Double Act: Art and Comedy at the MAC, Belfast

Art in Liverpool... /Belfast

Double Act: Art and Comedy, Belfast
Double Act: Art and Comedy, Belfast

Double Act: Art & Comedy
MAC Theatre, Belfast, 6 May – 31 July 2016

Words and images, Patrick Kirk-Smith

It’s not always good to find the greener grass. That’s what I learned on Monday when I hopped on a plane to Belfast to visit Double Act: Art and Comedy. The exhibition, curated by David Campbell and Mark Durden, is twinned with an exhibition of the same name at Bluecoat. It shows a different story entirely to the one I visited on School Lane, Liverpool.

This manifestation of Double Act functions so spectacularly because it sticks so strictly to telling the truth through its jokes. Even the simplest piece in the show, a deflated version of Jeff Koon’s Sculpture No. 1 is a satire on satire. How sick must we have become, as a culture, of satire in art that we have begun to satirise it. No longer can we simply write a joke and call it Dada. And that’s very true. It has become near impossible to make art anymore, due mostly to the fear that it will be called pretentious – the result is a new breed of hipster academics presenting timid work masquerading as bold. And the king of those is Koons.

The MAC has become a cultural centre which has made the arts a very popular public face in Belfast. I doubt I need to remind anybody of the Titanic, but the new dedicated museum in Belfast has to be seen to be believed. And the streets surrounding the MAC are a hive of street art and independent spaces, lining one of the main entrances to the city. There’s every conceivable reason that Campbell and Durden would choose to twin their Bluecoat show with the MAC, and I’m unsure if I can rightly express how grateful I am that the second show gave a new side to the exhibition’s story.

What I’m about to say should in no way be a negative reflection on Bluecoat. Their version of this exhibition is utterly excellent, but MAC’s is better. The subtleties of relationships between the works provided a curatorial humour that wasn’t as apparent at Bluecoat, and the range in Belfast told a wider story. And simply put, I laughed more often in Belfast.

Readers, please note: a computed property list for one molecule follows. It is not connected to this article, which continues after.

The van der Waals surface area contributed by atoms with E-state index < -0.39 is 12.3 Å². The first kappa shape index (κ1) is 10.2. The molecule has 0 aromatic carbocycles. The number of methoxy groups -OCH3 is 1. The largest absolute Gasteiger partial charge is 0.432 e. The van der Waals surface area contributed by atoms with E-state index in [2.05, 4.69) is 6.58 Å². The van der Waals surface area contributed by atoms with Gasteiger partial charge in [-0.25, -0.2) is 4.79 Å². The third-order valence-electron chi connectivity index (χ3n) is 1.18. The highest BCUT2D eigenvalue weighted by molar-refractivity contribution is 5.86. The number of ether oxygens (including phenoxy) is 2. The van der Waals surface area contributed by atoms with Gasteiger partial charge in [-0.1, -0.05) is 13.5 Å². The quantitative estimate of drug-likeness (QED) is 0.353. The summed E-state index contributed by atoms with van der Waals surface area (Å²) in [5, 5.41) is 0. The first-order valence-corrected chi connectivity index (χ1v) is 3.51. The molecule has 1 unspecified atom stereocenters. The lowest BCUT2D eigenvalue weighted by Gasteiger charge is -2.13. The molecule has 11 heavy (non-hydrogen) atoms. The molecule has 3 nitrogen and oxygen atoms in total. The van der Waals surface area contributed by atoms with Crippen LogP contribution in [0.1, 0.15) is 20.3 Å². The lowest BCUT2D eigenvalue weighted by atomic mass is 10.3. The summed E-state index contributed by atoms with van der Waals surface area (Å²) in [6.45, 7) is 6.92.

It wasn’t the quality of the joke that made the difference, so much as the relevance. YouTube is touched on in The Vide at Bluecoat by Kara Hearn’s Hollywood satires, but at MAC, a film by Cory Arcangel is just cats. And faintly from the other side of the room plays Andrew Lloyd Webber’s Memory, sung by Mel Brimfield, with new lyrics written for her work, He Hit Me… and it Felt Like a Kiss.

But that’s what comedy should do. Put us at ease, then steal it away with a harsh realisation. He Hit Me… and it Felt Like a Kiss was made in reference to the unbelievably poor representations of romance portrayed as clichéd simplicity throughout film and literature. Her work takes one of the most romanticised songs in Western history and turns it into a hymn to Truth. On face value, the film is a funny reworking of a classic, but look a little deeper. That’s what comedy does though, nods to the truth.

Cultural partnerships between cities, be they local to the UK or further afield, should be given much more credit from either side. I made a point of seeing this exhibition while I was away because I wanted to understand the full story, and from my experience, both sides of the Irish Sea tell a different tale here, and I wouldn’t have got the full narrative without seeing both.

It might not be worth changing your holiday plans from Tuscany to County Antrim, but if you’re in Belfast, stay in the city for the day and visit this thriving cultural hub while it’s got a brief injection of Liverpool inside.